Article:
Many patients come to us at Central Massachusetts Podiatry after seeing many other physicians. Maybe they've seen their primary care doctor, they've talked to their physical therapist, they've talked to their best friend that got better with heel pain, and they've googled the issue of heel pain on the internet. They get overwhelmed with so many treatment options. If you Google heel pain, you’re going to find 1,001 things for sale and 1,001 treatment options. My objective is to reduce the complexity and increase the simplicity to get people better quicker. I've developed a treatment protocol for heel pain, and what I find, simply put, is that there are three things that help people get better faster. The first is you have to reduce the inflammation. That is why you have the pain in the heel. The way to reduce the inflammation is to ice the area and use an anti-inflammatory, or do a cortisone injection. Usually people try the first two, the icing and anti-inflammatory before they see me. When they come and see me, everyone who will allow me will get a cortisone injection. The next phase to get better is to loosen up the tight calf muscles. The muscles in the calf or even higher up in the thigh or the psoas can cause changes in the way that you walk and tightness in the calf. It can cause the foot to move differently and increase pressure on the plantar fascia. So you have to loosen up the calf muscles. This can be done with stretching. Most people try that before they come and see me, but I really recommend either the Graston technique with physical therapists or I recommend deep tissue massage with trigger point tools. These are tools that you can use at home, whether it be a specialized form roller or some other tools that can penetrate deep into the back of the calf and reduce any of the adhesions. Make sure that when you’re doing that you hydrate yourself well enough. If that’s not enough, then you have to go to skilled physical therapy. The third treatment is to stabilize the heel position. What I didn't say is get an arch support. What I say is you need to stabilize the heel position so your foot isn't moving too much to cause increased strain on the plantar fascia or on the tendons in the back of the leg. The two best ways of doing in this, in my opinion, are a nice stable sneaker, I usually recommend New Balance or Asics, or a custom orthotic that can help move the position of your heel into the proper position so you can get better quicker. In summary, the best way to get better is to do these three things: Reduce inflammation, loosen the calf muscles, and stabilize the heel position. Usually when we’re able to do that, we’re able to get a large portion of our patients better with heel pain. That’s not always the case for everyone because there are other diagnoses that you have to rule out and just because someone had a treatment from someone else, for example an orthotic, an injection or different things, we don’t know if they were applied in the proper position or done in the proper way.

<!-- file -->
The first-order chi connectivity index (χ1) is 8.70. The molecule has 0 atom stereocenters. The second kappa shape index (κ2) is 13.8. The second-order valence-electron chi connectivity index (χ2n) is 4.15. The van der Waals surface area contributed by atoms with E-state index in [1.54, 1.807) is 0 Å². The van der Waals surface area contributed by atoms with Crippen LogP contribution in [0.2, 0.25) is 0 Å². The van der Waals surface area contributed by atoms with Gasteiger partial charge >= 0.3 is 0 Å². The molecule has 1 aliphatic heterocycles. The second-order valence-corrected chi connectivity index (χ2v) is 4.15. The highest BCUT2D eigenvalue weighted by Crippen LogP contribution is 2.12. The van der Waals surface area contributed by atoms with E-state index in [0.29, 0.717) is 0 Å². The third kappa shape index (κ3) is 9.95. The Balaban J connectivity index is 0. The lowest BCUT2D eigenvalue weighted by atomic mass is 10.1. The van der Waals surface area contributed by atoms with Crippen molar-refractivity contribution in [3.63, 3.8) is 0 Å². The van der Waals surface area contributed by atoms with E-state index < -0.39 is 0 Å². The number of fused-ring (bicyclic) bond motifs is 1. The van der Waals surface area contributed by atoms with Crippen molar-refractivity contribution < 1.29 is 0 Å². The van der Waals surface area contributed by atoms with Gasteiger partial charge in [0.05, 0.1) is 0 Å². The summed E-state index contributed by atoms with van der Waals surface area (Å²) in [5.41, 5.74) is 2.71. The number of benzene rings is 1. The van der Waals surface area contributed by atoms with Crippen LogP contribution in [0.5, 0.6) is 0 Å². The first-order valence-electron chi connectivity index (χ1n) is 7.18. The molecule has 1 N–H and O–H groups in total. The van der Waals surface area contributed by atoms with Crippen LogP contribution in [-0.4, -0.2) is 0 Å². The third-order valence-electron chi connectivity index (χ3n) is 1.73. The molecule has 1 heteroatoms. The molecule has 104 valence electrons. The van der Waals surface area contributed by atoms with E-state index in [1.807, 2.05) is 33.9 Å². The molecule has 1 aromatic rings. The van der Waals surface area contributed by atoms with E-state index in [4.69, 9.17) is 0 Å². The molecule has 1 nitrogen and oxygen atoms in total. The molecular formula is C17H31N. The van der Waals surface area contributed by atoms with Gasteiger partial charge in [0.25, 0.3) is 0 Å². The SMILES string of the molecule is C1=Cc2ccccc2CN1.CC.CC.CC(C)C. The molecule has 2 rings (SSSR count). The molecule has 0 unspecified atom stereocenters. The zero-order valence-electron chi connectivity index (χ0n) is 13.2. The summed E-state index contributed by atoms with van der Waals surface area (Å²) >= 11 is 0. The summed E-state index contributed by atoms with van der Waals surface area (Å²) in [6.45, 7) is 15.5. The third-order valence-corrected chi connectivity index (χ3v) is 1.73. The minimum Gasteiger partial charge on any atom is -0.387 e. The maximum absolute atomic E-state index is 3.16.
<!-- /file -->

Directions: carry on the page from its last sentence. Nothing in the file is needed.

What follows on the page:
To Your Health,
Dr. Donald Pelto